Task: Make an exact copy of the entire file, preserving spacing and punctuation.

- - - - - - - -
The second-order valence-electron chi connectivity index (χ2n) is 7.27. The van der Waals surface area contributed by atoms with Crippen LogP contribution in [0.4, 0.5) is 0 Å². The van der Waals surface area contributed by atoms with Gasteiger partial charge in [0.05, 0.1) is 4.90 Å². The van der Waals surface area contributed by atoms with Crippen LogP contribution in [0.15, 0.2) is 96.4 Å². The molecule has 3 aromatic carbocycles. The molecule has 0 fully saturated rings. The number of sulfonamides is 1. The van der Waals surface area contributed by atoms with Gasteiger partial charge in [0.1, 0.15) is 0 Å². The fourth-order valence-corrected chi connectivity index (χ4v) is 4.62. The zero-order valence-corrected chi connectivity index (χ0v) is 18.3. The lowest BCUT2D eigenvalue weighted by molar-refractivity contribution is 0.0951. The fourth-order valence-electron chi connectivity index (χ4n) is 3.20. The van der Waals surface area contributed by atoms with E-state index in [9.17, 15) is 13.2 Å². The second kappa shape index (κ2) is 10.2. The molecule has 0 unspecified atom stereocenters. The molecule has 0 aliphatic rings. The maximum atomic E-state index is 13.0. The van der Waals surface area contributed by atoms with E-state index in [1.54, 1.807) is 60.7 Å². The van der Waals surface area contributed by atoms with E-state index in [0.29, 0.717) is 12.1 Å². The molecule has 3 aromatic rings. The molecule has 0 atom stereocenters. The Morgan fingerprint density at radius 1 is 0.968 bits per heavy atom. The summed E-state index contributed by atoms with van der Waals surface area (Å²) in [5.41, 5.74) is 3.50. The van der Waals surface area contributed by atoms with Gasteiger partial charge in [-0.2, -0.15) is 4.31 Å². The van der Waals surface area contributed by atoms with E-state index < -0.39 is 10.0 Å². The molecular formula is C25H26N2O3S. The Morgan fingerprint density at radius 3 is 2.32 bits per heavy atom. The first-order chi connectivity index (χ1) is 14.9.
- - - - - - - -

The second-order valence-electron chi connectivity index (χ2n) is 7.27. The van der Waals surface area contributed by atoms with Crippen LogP contribution in [0.4, 0.5) is 0 Å². The van der Waals surface area contributed by atoms with Gasteiger partial charge in [0.05, 0.1) is 4.90 Å². The van der Waals surface area contributed by atoms with Crippen LogP contribution in [0.15, 0.2) is 96.4 Å². The molecule has 3 aromatic carbocycles. The molecule has 0 fully saturated rings. The number of sulfonamides is 1. The van der Waals surface area contributed by atoms with Gasteiger partial charge in [0.1, 0.15) is 0 Å². The fourth-order valence-corrected chi connectivity index (χ4v) is 4.62. The zero-order valence-corrected chi connectivity index (χ0v) is 18.3. The lowest BCUT2D eigenvalue weighted by molar-refractivity contribution is 0.0951. The fourth-order valence-electron chi connectivity index (χ4n) is 3.20. The van der Waals surface area contributed by atoms with E-state index in [9.17, 15) is 13.2 Å². The second kappa shape index (κ2) is 10.2. The molecule has 0 unspecified atom stereocenters. The molecule has 0 aliphatic rings. The maximum atomic E-state index is 13.0. The van der Waals surface area contributed by atoms with E-state index in [1.54, 1.807) is 60.7 Å². The van der Waals surface area contributed by atoms with E-state index in [0.29, 0.717) is 12.1 Å². The molecule has 3 aromatic rings. The molecule has 0 atom stereocenters. The Morgan fingerprint density at radius 1 is 0.968 bits per heavy atom. The summed E-state index contributed by atoms with van der Waals surface area (Å²) in [5.41, 5.74) is 3.50. The van der Waals surface area contributed by atoms with Gasteiger partial charge in [-0.2, -0.15) is 4.31 Å². The van der Waals surface area contributed by atoms with E-state index < -0.39 is 10.0 Å². The molecular formula is C25H26N2O3S. The Morgan fingerprint density at radius 3 is 2.32 bits per heavy atom. The first-order chi connectivity index (χ1) is 14.9.